Apple's Past And Future: Analysis Around The Web - InformationWeek

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8/25/2011
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Apple's Past And Future: Analysis Around The Web

As Steve Jobs resigns, we all wonder what the next chapter will be for the technology company like no other. Here's a look at historic moments and pending questions.

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Like so many of you, my experience with Apple started with my first-ever computer: an Apple IIc. It was an amazing little machine for a high school student and writer-in-training, with an indignant little dot matrix printer sitting next to it, a printer that was as cranky as the computer was solid. Decades later, as I watched Pixar movies with my child, I again felt privileged to be able to enjoy a tiny sliver of what came from Jobs' imagination.

As Steve Jobs resigns, the truth is that no one will ever fill his shoes at Apple, not even his carefully-chosen successor as CEO, Tim Cook. There is only one Steve Jobs. There is only one Steve Jobs imagination. Yet he leaves the company stronger than ever. The next chapter in technology history centers around mobile and the cloud. And Apple, benefitting from Jobs' imagination, wrote much of the first half of that chapter itself--with the iPhone, iPad and iTunes.

The farewells to Jobs as CEO have been elegant and intriguing--as have the predictions for what's next.

InformationWeek.com's Fritz Nelson has a dream version of a Jobs resignation speech.

Our colleagues at BYTE share a video retrospective of great Jobs moments, including his triumphant 1997 announcement that he'd return to Apple.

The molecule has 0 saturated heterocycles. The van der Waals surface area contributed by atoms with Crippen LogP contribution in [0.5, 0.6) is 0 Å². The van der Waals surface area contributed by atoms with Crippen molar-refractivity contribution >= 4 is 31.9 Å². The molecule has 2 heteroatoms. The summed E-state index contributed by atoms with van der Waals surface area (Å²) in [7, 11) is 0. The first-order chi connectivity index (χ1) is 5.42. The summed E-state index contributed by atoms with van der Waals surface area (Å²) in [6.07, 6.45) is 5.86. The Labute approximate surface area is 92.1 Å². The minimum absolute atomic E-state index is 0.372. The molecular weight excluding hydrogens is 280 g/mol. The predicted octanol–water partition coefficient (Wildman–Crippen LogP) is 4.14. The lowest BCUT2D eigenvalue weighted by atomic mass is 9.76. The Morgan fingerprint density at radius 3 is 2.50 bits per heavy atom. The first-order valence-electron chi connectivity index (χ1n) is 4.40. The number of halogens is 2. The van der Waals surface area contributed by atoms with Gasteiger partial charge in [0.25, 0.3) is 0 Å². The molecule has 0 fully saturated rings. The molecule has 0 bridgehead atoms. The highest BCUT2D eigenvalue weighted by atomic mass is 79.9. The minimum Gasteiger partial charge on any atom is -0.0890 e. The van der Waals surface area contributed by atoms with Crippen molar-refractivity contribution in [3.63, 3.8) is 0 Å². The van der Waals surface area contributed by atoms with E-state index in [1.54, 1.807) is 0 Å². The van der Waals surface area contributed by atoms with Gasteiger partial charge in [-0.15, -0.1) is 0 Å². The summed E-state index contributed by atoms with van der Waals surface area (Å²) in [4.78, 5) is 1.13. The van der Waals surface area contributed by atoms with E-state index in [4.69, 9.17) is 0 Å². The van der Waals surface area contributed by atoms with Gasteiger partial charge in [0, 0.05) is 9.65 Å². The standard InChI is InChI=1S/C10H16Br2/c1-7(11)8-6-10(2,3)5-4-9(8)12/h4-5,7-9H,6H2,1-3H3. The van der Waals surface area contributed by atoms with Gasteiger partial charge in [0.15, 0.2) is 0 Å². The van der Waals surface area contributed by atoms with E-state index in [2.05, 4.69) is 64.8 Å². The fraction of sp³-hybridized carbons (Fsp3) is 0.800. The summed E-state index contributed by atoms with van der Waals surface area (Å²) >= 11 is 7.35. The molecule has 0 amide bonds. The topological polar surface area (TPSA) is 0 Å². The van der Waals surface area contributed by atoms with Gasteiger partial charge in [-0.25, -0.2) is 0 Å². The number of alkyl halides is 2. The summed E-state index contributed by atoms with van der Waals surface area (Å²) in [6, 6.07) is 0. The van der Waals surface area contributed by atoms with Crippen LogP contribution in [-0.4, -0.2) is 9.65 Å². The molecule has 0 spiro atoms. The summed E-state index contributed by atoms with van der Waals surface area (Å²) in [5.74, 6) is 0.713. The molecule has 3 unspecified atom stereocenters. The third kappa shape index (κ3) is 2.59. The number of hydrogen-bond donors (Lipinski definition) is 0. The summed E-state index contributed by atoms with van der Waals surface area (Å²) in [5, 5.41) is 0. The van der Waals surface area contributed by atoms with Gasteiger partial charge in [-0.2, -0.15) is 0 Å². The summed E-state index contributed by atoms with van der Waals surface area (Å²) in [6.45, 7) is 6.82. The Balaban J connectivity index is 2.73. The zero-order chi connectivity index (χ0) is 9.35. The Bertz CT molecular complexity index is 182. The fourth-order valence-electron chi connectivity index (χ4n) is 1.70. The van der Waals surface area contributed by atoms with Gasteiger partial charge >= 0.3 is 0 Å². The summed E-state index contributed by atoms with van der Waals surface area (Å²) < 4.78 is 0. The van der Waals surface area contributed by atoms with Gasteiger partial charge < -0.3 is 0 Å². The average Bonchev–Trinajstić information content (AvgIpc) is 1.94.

Macworld's Jason Snell, one of the best Apple-watchers around, writes that for all the focus on Jobs the man, we should remember that Jobs worked mightily to ensure that his team was not all about him. In "Life After Jobs: Why Apple Isn't Doomed," Snell notes, "the most important thing about what Steve Jobs has done in the past 14 years at Apple is this: It’s not all about Steve Jobs. Jobs has built this company in his own image. The executives are people who he trusts, people who have worked with him closely and understand his product philosophy."

Or, as Technologizer's Harry McCracken wisely puts it in his Time.com column,"The Beginning Of The Post-Steve Jobs Era": "Thank heavens that there are people inside Apple who understand how Jobs does what he does, because the rest of us have a lousy track record on the subject. The iPod, the iPhone, the iPad, the Apple Store--all were greeted by people who were only too happy to explain why they were bad ideas that were doomed to flop."

The New York Times has an interesting graphical look at Apple's 313 patents that list Jobs, and what they show about his penchant for detail.

Also consider Macworld's take on one big question of the moment: Who is Tim Cook?

Apple shares opened lower Thursday morning, but not markedly so, notes CNET. Wall Street agrees with the many tech pundits who say the product line is well in place and the succession plan has been carefully crafted.

One more thing: Having conquered mobile, where will Apple strike big next? Think television, says The Wall Street Journal's Walt Mossberg. You didn't think it would be enterprise-minded, did you?

Finally, Wired has a great collection of the best Jobs quotes. Because, as the article notes, "one of the things the world will miss most about Steve Jobs, now that he’s officially retired for a second time as Apple’s CEO, is his mouth." I'm really glad Wired didn’t try to rank the quotes. They're all worth enjoying again.

Laurianne McLaughlin is editor-in-chief for InformationWeek.com. Follow her on Twitter at @lmclaughlin.

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